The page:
/Tribute paid to Troy educator

Tribute paid to Troy educator

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Lilly Casolaro

News Editor

Henry Barwood, professor of geology at Troy University, went into surgery to remove a kidney stone on Friday, Sept. 9.

According to Govind Menon, professor of physics and department chair of chemistry and physics, as an aftermath of the surgery, Barwood had a pulmonary embolism, which led to his death.

A pulmonary embolism is the sudden blockage of a major blood vessel in the lung, usually a blood clot, according to WebMD.

Menon said that Barwood had emailed him earlier on Friday notifying Menon that his most recent journal article had been accepted for publication by American Mineralogists.

“Henry was a scholar through and through,” Menon said. “He could have stopped publishing a long time ago. He never did. He was constantly active when there was no pressing academic need to be active.”

Barwood earned his Ph.D. at Virginia Tech University and had been an employee of Troy University for 14 years. He was most notably known as the professor of earth and space science general studies course.

Throughout his career, Barwood has published numerous scholarly articles, served on editorial boards, attended conferences and made research contributions.

“He was always a great scholar, very mild-mannered and humble,” Menon said.

Menon said Barwood could identify minerals, rocks or other materials that faculty had presumed “curious” in their backyards.  He was often able to identify exactly what the specimen was and the particular area in the state where it was most prominently found.

Menon said that Barwood told him about three weeks before he passed away that a mineral would be named after him (Barwood).

“We have to follow through to make sure that happens,” Menon said. “I think he referred to it as Barwoodite.”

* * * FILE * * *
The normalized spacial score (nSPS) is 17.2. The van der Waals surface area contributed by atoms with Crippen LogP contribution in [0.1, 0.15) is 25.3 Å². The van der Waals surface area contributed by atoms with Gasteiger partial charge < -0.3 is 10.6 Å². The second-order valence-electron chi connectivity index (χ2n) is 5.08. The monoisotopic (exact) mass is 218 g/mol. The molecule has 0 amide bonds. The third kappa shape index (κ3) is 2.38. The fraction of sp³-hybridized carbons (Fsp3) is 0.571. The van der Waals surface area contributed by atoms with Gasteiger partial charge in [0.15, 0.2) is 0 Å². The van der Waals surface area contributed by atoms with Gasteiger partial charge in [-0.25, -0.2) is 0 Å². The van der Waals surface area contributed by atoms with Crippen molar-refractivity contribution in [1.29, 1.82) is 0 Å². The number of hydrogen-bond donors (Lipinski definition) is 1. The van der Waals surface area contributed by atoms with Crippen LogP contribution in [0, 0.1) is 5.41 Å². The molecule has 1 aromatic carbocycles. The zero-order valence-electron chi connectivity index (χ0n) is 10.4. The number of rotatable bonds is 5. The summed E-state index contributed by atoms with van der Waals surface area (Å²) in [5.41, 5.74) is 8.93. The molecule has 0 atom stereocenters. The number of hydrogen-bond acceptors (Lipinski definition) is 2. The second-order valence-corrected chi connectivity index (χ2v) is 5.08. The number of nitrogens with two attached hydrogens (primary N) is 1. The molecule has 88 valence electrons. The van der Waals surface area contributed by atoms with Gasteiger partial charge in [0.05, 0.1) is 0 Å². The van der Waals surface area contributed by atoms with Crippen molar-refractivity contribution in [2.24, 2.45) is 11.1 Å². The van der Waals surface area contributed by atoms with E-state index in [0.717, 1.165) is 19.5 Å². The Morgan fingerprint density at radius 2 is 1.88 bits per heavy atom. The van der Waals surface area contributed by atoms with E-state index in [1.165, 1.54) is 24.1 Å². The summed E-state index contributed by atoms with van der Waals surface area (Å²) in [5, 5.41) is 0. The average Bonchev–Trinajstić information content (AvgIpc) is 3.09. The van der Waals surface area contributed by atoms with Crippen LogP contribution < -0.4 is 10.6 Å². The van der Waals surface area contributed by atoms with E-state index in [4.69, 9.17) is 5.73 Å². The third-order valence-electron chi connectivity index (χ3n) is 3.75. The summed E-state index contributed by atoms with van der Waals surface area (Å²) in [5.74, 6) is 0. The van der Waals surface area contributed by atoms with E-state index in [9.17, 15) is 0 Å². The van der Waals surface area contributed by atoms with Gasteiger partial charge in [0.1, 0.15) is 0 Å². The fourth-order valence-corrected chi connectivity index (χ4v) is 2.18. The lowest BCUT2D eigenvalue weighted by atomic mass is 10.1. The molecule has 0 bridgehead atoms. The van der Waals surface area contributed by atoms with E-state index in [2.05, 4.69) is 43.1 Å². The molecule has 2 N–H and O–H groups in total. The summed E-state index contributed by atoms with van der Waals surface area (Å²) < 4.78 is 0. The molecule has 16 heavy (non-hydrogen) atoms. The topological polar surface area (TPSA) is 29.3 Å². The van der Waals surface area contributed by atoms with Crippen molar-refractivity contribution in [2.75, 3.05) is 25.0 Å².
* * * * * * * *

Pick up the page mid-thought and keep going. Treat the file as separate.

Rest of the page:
Diane Porter, department chair of mathematics, served as Barwood’s first department chair before the mathematics and chemistry and physics department split.

“Henry cared about people and had a passion for people,” said Porter.

Mariah Cantrell, a sophomore elementary education major from Lynn Haven, Florida, said that Barwood proved his passion to students by what he taught them.

“Dr. Barwood was an extremely knowledgeable professor, proving his passion and dedication to geology with each passing lecture,” Cantrell said.

“In the few short weeks of having him as my professor, he taught me to never idly sit back and accept what is thrown at you but to challenge and question it instead, never accepting anything at first glance,” she said.

Porter said that when Barwood started at Troy, he was always looking for ways to make improvements to the technology and equipment for the betterment of the students.

“He was laser-focused on acquiring equipment that was needed for students to investigate and learn to love the discipline as much as he did,” Porter said. “He wanted to create the best lab experience possible for earth science students.”

Porter said that Barwood wanted to share his passion of science with his students.

“He wanted to bring to life what was so vivid in his mind and his experience for students,” Porter said.

Porter said she heard of Barwood’s passing on Monday morning and was unaware of his circumstances.

“All of it was a shock; this is a loss for the university and the community,” Porter said.

“Dr. Barwood was a well-respected and much-admired member of the Troy University faculty family since 2002,” Earl Ingram, senior vice chancellor for academics said. “He served as our primary faculty member in Geology.

“During his time with us, he touched the lives of thousands of students in a very positive way,” Ingram said. “Not only was he an effective and appreciated teacher, he was a published scholar in his field who was actively researching right up to his untimely passing.  His students and colleagues will miss him.”

Barwood had emailed his students notifying them that there would not be class on Friday, Sept. 9.

“Class will not meet tomorrow. We will meet next week. Your test 1 scheduled for next Wednesday will be given. It will cover chapters 1, 2 and 3,” Barwood’s email said.

Students received an email from Menon on Tuesday, Sept. 13, notifying them “of the unexpected passing of Dr. Henry Barwood.”

According to Menon’s email, students were reassured that classes would continue with minimal disruption and would resume Monday, Sept. 19, as usual.